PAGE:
A chance encounter between a disgraced music-business executive (Mark Ruffalo) and a young singer-songwriter (Keira Knightley) new to Manhattan turns into a promising collaboration between the two talents.
Review by Louise Keller:
Music is the driver of this utterly charming film about songs, lost stars and being alone in New York City. Like different instruments that express their own statement as they play together, the characters each have a sound of their own, forming an orchestra of emotions, complete with harmonies, discords, textures and cadences.
Keira Knightley and Mark Ruffalo are wonderful together: she is a vulnerable song writer who lives her emotional life through her music, while he is a troubled record producer whose life is a mess. And then there is James Corden, Hailee Steinfeld, Catherine Keener and Adam Levine, who all contribute to this patchwork about life, love, relationships, career and dreams. The result is a wonderful interval of angst, joy, adventure and discovery.
Like a song that flows, there is fluidity to filmmaker John Carney's screenplay, allowing everything to evolve naturally. The rewind approach in which we immediately understand the characters and the context works a treat. The film begins in a laid back New York club where Greta (Knightley, disarmingly good) reluctantly agrees to sing one of her songs, accompanied by her guitar. The crowd is nonplussed, with the exception of Mark Ruffalo's wildly enthusiastic Dan, looking like a homeless man who has made love to a bottle of whisky. Through Dan's eyes (and his imagination), we see the lonely keyboard, bass and violin magically come to life filling out the sound as the backing track while Greta plays her song. Ruffalo is a huge talent; he brings every scene to life.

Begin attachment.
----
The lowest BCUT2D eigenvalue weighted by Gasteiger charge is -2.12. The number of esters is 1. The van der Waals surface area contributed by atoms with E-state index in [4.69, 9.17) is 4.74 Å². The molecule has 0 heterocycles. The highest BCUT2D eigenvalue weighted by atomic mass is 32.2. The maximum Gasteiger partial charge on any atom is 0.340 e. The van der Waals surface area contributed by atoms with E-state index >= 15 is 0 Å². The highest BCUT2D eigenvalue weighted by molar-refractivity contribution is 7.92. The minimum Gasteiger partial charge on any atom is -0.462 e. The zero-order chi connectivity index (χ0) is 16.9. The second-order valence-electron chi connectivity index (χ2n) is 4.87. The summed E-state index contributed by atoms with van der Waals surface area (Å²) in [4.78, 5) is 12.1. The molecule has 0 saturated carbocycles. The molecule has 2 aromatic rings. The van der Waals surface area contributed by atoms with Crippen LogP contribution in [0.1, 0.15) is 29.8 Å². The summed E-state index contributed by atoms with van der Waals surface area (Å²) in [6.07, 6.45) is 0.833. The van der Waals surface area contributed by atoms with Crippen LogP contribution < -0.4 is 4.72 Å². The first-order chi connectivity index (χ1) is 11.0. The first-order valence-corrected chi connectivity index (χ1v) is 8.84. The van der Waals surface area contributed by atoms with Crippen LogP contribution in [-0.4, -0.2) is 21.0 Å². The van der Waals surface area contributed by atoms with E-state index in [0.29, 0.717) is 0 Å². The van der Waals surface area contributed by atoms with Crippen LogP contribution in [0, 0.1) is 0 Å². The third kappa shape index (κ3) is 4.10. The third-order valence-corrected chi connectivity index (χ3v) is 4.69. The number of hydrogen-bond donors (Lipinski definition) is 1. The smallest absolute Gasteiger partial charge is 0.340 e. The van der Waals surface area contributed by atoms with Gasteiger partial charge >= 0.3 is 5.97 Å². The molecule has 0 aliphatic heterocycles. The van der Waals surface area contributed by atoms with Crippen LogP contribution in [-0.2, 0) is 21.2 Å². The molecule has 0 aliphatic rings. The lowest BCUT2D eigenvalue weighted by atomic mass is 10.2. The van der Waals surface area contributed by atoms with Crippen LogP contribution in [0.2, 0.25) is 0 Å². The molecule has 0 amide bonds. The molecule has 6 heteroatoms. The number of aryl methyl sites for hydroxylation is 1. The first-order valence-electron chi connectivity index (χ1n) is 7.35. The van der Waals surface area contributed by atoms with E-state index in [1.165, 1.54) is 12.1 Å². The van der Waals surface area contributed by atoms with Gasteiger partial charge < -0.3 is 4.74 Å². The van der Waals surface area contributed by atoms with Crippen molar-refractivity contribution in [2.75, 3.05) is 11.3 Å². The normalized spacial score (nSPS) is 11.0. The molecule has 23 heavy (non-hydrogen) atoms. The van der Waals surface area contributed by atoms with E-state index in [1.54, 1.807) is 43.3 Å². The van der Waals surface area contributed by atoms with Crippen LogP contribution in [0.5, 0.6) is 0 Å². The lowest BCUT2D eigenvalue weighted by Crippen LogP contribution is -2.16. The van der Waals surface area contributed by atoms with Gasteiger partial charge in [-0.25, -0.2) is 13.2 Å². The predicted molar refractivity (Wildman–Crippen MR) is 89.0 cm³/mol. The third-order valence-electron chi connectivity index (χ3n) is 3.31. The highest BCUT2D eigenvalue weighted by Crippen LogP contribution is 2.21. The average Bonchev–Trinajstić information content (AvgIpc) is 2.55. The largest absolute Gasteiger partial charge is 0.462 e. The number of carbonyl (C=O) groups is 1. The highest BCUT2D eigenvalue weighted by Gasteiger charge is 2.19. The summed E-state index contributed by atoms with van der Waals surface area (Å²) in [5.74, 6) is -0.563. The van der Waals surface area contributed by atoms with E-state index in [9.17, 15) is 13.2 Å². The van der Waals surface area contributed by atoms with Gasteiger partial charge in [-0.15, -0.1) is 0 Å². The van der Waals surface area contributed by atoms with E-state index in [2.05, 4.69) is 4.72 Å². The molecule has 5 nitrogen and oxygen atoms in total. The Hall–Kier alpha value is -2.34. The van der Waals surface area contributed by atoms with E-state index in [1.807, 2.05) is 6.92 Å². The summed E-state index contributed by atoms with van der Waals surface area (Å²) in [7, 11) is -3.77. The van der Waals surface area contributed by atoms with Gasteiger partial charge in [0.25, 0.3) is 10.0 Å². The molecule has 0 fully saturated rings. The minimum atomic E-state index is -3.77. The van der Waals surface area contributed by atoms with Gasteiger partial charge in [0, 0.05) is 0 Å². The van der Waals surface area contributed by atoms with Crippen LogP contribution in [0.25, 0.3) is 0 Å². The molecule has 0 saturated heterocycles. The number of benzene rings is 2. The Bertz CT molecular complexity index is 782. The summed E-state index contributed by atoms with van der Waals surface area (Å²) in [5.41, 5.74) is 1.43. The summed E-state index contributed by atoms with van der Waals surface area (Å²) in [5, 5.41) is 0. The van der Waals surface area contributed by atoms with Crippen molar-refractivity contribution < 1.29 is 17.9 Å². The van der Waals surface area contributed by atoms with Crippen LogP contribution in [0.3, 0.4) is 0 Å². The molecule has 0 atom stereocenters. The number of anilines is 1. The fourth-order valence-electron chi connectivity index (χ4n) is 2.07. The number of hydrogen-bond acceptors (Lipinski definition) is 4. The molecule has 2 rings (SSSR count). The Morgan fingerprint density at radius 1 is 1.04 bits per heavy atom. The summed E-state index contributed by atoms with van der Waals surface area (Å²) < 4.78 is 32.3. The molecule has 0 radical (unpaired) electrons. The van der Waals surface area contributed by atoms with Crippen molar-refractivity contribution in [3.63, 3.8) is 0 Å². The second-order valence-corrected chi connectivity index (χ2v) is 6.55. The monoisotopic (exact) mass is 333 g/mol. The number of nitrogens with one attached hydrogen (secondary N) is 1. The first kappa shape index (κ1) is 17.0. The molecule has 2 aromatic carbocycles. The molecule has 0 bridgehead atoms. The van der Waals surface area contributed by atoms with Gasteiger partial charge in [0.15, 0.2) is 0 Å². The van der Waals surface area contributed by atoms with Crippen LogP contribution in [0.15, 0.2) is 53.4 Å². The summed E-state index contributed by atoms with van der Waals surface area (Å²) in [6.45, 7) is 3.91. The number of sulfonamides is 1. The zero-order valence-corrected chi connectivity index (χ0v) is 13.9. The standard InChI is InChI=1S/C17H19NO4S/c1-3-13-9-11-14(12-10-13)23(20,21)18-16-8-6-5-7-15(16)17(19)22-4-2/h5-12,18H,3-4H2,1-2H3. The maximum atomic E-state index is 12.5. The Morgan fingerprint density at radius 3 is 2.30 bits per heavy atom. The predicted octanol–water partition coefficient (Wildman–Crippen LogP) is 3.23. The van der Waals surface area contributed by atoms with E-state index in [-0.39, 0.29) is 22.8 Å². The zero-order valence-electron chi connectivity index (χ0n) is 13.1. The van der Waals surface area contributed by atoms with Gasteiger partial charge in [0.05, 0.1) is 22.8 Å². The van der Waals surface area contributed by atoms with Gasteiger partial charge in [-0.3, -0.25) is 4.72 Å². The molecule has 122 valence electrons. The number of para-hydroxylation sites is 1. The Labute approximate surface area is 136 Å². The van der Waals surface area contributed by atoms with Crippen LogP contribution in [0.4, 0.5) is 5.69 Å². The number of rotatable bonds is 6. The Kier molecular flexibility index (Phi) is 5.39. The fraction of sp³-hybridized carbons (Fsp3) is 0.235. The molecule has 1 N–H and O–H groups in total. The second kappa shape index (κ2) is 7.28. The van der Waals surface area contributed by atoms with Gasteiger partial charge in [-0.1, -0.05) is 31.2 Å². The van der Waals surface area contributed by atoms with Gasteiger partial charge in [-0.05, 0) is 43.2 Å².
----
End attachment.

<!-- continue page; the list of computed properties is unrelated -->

Adam Levine (frontman for Maroon 5) is well cast - and surprisingly funny - in his first film role as Greta's rising star boyfriend Dave, whose taste of success propels their relationship into new territory. They both write songs that reflect their feelings and I love the scene when Greta leaves one of her original songs on Dave's voicemail, leaving no doubt as to how she is feeling. James Corden, who endearingly played Paul Potts in One Chance, is a great addition as the warm-hearted busker while Catherine Keener and Hailee Steinfeld effectively play Dan's sympathetic ex-wife and rebellious daughter respectively.
The film is deceptively simple but with complex undertones and a big heart. Its joys are endless and Carney's portrayal of the characters, their relationships and the way music carries the narrative to its inevitable conclusion is a delight. This is a pearl of a film as relationships evolve, hearts are broken and music paves the way to resolutions, fulfilment and salvation. Carney has further developed the concept of his successful 2006 film Once, in which music was also used to reveal the narrative.
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BEGIN AGAIN (M)
CAST: Keira Knightley, Mark Ruffalo, Adam Levine, Hailee Steinfeld, Mos Def, Catherine Keener,
PRODUCER: Tobin Armburst, Anthony Bregman,
DIRECTOR: John Carney
SCRIPT: John Carney
CINEMATOGRAPHER: Yaron Orbach
EDITOR: Andrew Marcus
MUSIC: Gregg Alexander
PRODUCTION DESIGN: Chad Keith
RUNNING TIME: 104 minutes
AUSTRALIAN DISTRIBUTOR: Roadshow
AUSTRALIAN RELEASE: August 7, 2014